explicitly requires such records to be kept.                                  
 SENATOR TAYLOR replied it is his understanding the Division would             
 have the authority to impose that type of regulation.                         
 SENATOR ELLIS asked if the bill explicitly directs the Division to            
 do so.  SENATOR TAYLOR responded the bill does not order the                  
 Division to set up a recording device.  Regarding Senator Ellis'              
 first question, he responded the U.S. Supreme Court just rendered             
 a decision which says the states have retained the authority to               
 regulate casino gaming.  That decision is a direct reversal of the            
 lower court decision and will have significant ramifications on the           
 Native gaming casinos across the United States.                               
 Number 285                                                                    
 SENATOR ELLIS questioned whether Senator Taylor intended to require           
 recordkeeping by statute as opposed to regulation.  SENATOR TAYLOR            
 stated he would have no problem with that, and would take the                 
 suggestion under consideration.                                               
       SB 272 SMALL CLAIMS CT JURISDICTION & PROCEDURE                       
 SENATOR TORGERSON, sponsor of SB 272, explained the purpose of the            
 bill is fourfold: it allows creditors without legal representation            
 in relatively small claims cases; it increases the maximum amount             
 of a claim from $5,000 to $10,000; it allows a motion to practice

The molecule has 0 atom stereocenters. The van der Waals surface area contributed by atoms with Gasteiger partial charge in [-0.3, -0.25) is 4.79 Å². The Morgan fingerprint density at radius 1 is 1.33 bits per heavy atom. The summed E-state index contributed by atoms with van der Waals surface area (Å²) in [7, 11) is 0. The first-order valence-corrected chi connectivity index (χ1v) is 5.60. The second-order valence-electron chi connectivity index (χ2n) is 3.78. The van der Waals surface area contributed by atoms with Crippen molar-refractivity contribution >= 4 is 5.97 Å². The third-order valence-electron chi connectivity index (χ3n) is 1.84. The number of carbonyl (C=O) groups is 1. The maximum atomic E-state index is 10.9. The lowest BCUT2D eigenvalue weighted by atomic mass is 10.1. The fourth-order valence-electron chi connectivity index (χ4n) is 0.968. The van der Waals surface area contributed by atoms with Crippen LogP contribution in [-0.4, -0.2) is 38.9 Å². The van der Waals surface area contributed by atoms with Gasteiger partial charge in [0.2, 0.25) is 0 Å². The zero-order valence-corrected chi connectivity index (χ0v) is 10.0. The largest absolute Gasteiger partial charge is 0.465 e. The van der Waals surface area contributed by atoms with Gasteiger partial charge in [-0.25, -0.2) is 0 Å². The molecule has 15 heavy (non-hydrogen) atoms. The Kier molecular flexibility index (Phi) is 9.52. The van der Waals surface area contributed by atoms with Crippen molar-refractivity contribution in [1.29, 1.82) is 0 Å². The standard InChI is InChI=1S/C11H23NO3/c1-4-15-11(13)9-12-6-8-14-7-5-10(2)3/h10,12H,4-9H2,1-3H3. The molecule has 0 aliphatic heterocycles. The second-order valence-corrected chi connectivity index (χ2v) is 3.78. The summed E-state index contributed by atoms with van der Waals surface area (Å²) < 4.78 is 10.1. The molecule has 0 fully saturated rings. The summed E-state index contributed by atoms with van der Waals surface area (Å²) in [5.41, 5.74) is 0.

in small claims court; and allows service for small claim cases on            
 defendants outside Alaska.  SB 272 amends existing statute so the             
 corporation can appear without an attorney in cases under $10,000,            
 and amends three court rules.  The legislation was introduced on              
 behalf of an attorney in his district.                                        
 Number 320                                                                    
 CHRIS CHRISTENSEN, general counsel to the judicial branch,                    
 discussed two primary components of SB 272.  It raises the                    
 jurisdictional limit of the small claims court from $5,000 to                 
 $10,000.  The Supreme Court opposes an increase of that magnitude             
 because although there has been no increase since 1986, the federal           
 CPI has only increased 32.8 percent since 1986.  That would equate            
 to $6,650 in 1996 dollars.  The Court System believes the change to           
 $10,000 will cause cases of much greater evidentiary complexity to